There’s something seductive about Fitzgerald’s writing, it’s so gentle and light that it almost seems effortless. It’s not, of course, and that’s the genius of it. No wonder Fitzgerald has become a writer’s writer, with hoards of author fans. If you enjoy a well-written book, I suspect you will like her novels too. Be warned, though, Innocence, like her other books, is not action packed, but rather a funny, contemplative story where a lot more goes on than meets the eye.
Innocence is set in Florence in the 1950s. Chiara is the daughter of the broke Count Ridolfi, owner of a decrepit palazzo and a family history shrouded in sinister myths. Chiara is ‘a beauty, but not thought beautiful in Florence’ (she is too fair), half-American and with no sense of dress. She is a bit of an outsider but doesn’t seem to notice, or even care. She’s a character full of contradictions, careless yet innocent, shy yet eager.
Enter Salvatore, a handsome, bright but emotionally lobotomised (a hint of Asperger’s?) neurologist, from a poor village in the South of Italy. Chiara falls head over heals in love. But Salvatore’s communist, farmer pedigree is not exactly what everyone was hoping for…
Barney, Chiara’s English friend from boarding school comes to advise, but she doesn’t have much experience in love herself and isn’t exactly subtle, neither in physical presence nor demeanour.
Barney was putting on a man’s striped nightshirt which came halfway down her glowing, faintly hairy calves. On the face of it she looked an unlikely adviser in the matters of the heart.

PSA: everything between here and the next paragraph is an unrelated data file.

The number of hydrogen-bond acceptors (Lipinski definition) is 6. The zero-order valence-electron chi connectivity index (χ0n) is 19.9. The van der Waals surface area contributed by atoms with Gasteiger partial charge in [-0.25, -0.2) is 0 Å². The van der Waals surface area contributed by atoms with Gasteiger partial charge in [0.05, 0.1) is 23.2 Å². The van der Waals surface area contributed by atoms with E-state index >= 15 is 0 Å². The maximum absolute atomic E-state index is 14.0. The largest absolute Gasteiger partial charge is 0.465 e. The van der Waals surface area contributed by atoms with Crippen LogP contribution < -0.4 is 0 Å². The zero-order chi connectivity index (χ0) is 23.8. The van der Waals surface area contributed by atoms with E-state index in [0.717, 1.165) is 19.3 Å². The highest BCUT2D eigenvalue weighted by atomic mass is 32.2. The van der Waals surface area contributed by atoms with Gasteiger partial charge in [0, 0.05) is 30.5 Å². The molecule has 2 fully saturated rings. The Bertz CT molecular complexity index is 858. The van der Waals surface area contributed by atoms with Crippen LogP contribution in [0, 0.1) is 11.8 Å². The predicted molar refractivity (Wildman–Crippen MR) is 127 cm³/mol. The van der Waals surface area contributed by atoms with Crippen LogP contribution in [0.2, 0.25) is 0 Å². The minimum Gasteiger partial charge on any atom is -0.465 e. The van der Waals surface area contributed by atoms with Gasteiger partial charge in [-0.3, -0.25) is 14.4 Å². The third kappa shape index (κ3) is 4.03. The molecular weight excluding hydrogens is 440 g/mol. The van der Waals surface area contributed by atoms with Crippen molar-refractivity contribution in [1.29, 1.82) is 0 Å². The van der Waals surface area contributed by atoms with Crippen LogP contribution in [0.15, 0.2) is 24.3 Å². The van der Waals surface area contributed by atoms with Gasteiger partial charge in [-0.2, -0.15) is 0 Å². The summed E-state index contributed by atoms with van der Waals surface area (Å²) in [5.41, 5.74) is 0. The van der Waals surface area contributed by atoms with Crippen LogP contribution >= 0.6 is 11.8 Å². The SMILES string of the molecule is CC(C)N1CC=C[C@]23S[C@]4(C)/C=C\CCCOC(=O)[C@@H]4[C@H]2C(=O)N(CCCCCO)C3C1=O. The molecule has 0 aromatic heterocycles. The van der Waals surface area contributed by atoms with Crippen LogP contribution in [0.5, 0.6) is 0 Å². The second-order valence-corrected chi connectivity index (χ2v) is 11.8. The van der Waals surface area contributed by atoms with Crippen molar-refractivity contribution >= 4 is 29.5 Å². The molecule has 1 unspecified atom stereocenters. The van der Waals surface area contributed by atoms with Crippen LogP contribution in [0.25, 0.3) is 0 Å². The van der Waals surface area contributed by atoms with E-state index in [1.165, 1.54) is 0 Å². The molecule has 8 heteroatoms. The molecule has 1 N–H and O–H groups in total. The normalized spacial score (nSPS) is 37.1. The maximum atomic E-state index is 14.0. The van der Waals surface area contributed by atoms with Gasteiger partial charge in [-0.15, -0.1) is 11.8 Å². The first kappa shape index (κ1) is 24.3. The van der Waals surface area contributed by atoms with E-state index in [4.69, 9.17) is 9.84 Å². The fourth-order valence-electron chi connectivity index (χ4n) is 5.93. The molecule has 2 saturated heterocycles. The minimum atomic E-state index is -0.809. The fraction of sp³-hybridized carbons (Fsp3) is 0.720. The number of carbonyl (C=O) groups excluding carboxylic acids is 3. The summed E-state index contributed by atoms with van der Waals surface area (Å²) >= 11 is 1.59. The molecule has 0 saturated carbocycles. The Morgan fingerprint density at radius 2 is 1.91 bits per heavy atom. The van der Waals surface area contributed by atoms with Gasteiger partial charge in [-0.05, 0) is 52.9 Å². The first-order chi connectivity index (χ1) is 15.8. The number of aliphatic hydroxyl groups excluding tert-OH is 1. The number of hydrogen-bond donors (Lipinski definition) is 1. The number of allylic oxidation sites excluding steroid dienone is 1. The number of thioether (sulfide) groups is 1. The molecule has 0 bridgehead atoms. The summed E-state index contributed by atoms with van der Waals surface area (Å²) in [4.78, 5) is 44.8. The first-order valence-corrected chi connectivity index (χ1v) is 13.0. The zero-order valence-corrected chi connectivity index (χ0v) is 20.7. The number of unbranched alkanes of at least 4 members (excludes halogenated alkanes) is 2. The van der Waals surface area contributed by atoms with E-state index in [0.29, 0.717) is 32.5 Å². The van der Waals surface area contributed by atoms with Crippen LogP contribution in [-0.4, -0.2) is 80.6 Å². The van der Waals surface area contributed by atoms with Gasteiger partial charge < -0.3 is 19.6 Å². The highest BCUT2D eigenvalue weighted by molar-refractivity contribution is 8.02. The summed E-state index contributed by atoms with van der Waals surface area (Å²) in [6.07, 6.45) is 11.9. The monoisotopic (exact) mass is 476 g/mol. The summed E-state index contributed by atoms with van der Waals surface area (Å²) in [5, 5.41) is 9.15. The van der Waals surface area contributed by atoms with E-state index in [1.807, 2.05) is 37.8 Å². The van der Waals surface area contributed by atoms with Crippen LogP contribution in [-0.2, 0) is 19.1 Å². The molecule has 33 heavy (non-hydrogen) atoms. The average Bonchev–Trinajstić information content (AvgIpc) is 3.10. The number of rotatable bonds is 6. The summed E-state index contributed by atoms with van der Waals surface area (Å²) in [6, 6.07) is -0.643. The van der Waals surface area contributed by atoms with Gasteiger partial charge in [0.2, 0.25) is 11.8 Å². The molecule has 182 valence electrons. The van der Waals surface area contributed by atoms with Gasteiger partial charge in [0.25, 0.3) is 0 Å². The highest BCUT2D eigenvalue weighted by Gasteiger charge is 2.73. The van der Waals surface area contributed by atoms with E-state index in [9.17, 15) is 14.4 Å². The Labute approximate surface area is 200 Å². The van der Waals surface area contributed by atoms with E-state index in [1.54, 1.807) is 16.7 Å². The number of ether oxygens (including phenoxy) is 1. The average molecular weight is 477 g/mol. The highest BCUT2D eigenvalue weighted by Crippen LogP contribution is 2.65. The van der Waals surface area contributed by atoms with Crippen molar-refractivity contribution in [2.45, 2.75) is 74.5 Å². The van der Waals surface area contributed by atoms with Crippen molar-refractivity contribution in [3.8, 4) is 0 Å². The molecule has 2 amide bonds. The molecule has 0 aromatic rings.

After a tumultuous start with a fair number of insults and misunderstandings, Chiara and Salvatore decide to marry.
Fitzgerald descriptions of Italians and Italy, down to the make of the sowing machines, feel so real that you sometimes forget that this is not a translated novel. You’re only reminded when the English enter the novel in all their pompous Englishness.
These are the funniest and my favourite parts of the novel. Overbearing and snobbish but at the same time intrigued, Barney, her grandmother Lady Jones and the Harringtons, an English couple settled in Florence, are brilliant parodies of the English upper middle class abroad.
Lady Jones had come in default of Barney’s parents. They were escaping the winter elsewhere. ‘The Count is quite delightful. And his sister too, of course.’ She looked round restlessly. ‘If only it was Rome, there would be somebody one knew from the Embassy.’
Fitzgerald’s wry humour seeps through everywhere such as the rational Salvatore’s conclusion that all the time he spends thinking about Chiara must ‘be in some way biologically useful.’ Or when he breaks up with his mistress announcing that ‘your dependence on men as a sex and your subservience to them is quite archaic.’
Salvatore is not the cad this statement might lead you to believe. He, like all the other central characters of this novel has a naïve, innocent (hence the title) outlook on life that, despite good intentions, often turns out to be destructive. An eager clumsiness prevails, of which Chiara is the best example.
Innocence is the kind of book where you find yourself reading sentences over again because they are so cleverly crafted. It’s at once a light read and a profound book. Fitzgerald’s novel should be read for the ride, not the destination. And a magnificent ride it is!
Innocence by Penelope Fitzgerald is published by Fourth Estate, 340 pages.
If you like the sound of this book, you might want to consider Penelope Fitzgerald’s The Blue Flower also reviewed on this blog.